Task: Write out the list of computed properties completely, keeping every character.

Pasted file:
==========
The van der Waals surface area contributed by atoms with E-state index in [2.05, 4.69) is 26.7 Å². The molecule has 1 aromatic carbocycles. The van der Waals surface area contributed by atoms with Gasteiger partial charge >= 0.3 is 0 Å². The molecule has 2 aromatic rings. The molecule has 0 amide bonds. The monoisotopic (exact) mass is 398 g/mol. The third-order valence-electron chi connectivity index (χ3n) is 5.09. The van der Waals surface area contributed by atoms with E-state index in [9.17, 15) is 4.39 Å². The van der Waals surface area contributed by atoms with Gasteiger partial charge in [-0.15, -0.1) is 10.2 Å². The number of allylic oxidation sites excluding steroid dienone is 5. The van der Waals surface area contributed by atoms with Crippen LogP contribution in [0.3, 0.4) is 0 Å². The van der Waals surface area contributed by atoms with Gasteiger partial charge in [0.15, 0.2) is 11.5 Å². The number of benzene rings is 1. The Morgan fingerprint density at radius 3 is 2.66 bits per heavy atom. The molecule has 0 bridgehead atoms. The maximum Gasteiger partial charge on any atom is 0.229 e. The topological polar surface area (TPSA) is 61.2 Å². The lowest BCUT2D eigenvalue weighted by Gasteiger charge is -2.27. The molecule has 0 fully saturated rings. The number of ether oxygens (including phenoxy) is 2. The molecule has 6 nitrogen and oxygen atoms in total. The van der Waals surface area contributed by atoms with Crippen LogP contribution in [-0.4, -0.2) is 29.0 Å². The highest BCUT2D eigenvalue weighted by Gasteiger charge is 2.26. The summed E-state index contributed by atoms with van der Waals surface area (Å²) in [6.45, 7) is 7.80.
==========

The van der Waals surface area contributed by atoms with E-state index in [2.05, 4.69) is 26.7 Å². The molecule has 1 aromatic carbocycles. The van der Waals surface area contributed by atoms with Gasteiger partial charge >= 0.3 is 0 Å². The molecule has 2 aromatic rings. The molecule has 0 amide bonds. The monoisotopic (exact) mass is 398 g/mol. The third-order valence-electron chi connectivity index (χ3n) is 5.09. The van der Waals surface area contributed by atoms with E-state index in [9.17, 15) is 4.39 Å². The van der Waals surface area contributed by atoms with Gasteiger partial charge in [-0.15, -0.1) is 10.2 Å². The number of allylic oxidation sites excluding steroid dienone is 5. The van der Waals surface area contributed by atoms with Crippen LogP contribution in [0.3, 0.4) is 0 Å². The van der Waals surface area contributed by atoms with Gasteiger partial charge in [0.15, 0.2) is 11.5 Å². The number of benzene rings is 1. The Morgan fingerprint density at radius 3 is 2.66 bits per heavy atom. The molecule has 0 bridgehead atoms. The maximum Gasteiger partial charge on any atom is 0.229 e. The topological polar surface area (TPSA) is 61.2 Å². The lowest BCUT2D eigenvalue weighted by Gasteiger charge is -2.27. The molecule has 0 fully saturated rings. The number of ether oxygens (including phenoxy) is 2. The molecule has 6 nitrogen and oxygen atoms in total. The van der Waals surface area contributed by atoms with Crippen LogP contribution in [-0.4, -0.2) is 29.0 Å². The highest BCUT2D eigenvalue weighted by Gasteiger charge is 2.26. The summed E-state index contributed by atoms with van der Waals surface area (Å²) in [6.45, 7) is 7.80.